There's currently no reliable tool to help prosthetic developers fit artificial limbs without ensuing discomfort or pain, or tell medical personnel when bed-ridden patients need to be moved to avoid bedsores and other problems.
But help is now on the way. Prof. Amit Gefen of Tel Aviv University's Department of Biomedical Engineering has developed the prototype for a new device he calls the Soft Tissue Stress Monitor, designed to alleviate some of the deep tissue damage and problems suffered by the amputated and infirm. The science behind his device was recently published in the Annals of Biomedical Engineering.
Bedsores, phone home
Prof. Gefen has already developed several versions of the monitor around his new core technology. One of them measures the stress load under the buttocks of a bedridden patient. Installed in a bed or wheelchair, the tool can assess when a load is too heavy and permanent damage might set in. The results of this new kind of "stress test" can then be sent to a handheld device like an iPhone to alert the patient or caregiver that an adjustment should be made. It might even be connected to a mechanical tool to automatically stimulate the body or readjust its position.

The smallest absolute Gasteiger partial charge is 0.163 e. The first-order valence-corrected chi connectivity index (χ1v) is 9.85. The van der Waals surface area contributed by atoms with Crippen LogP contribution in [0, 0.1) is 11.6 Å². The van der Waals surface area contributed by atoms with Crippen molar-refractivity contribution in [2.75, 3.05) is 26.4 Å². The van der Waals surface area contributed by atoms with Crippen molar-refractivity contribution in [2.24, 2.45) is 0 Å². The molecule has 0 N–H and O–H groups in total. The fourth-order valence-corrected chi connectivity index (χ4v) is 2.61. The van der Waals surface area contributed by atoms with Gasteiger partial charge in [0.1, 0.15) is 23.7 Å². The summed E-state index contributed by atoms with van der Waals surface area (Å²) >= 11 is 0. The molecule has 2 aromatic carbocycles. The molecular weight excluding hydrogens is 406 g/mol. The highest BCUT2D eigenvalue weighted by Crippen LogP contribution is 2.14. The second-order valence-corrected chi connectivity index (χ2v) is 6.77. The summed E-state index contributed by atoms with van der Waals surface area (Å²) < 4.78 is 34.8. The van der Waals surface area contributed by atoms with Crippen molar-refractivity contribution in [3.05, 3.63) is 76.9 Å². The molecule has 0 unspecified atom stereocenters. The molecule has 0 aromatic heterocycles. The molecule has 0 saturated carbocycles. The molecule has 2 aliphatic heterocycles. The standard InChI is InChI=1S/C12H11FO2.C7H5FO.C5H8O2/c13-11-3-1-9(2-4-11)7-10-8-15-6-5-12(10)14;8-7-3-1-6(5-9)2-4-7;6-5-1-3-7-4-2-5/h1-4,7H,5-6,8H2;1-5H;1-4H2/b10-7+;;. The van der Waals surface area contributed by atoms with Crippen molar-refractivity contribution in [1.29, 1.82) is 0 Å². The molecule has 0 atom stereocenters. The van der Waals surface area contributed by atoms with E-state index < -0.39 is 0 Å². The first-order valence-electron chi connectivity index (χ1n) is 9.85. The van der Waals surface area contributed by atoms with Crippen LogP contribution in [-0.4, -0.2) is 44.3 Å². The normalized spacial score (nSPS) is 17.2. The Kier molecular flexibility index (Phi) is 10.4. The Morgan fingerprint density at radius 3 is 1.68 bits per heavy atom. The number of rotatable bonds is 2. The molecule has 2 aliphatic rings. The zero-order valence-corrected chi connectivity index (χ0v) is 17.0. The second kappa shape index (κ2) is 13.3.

"We compare the output readings to critical levels in order to discover when a patient's tissues are at risk for injury," says Prof. Gefen. Potential injuries include deep tissue ulcers, which can result in painful bedsores. And in extreme cases, if left untreated, bedsores can become fatal.
In 2007, the National Pressure Ulcer Advisory Panel in the U.S. defined the stages of a pressure ulcer, mainly using subjective visual assessments. Prof. Gefen's approach could lead to a more standardized, computerized test and an improved treatment outcome.
Guiding the surgeon's hand
Prof. Gefen's monitor could also be a boon to limb amputation surgery and the implantation of artificial limbs. Prev
|Contact: George Hunka|
American Friends of Tel Aviv University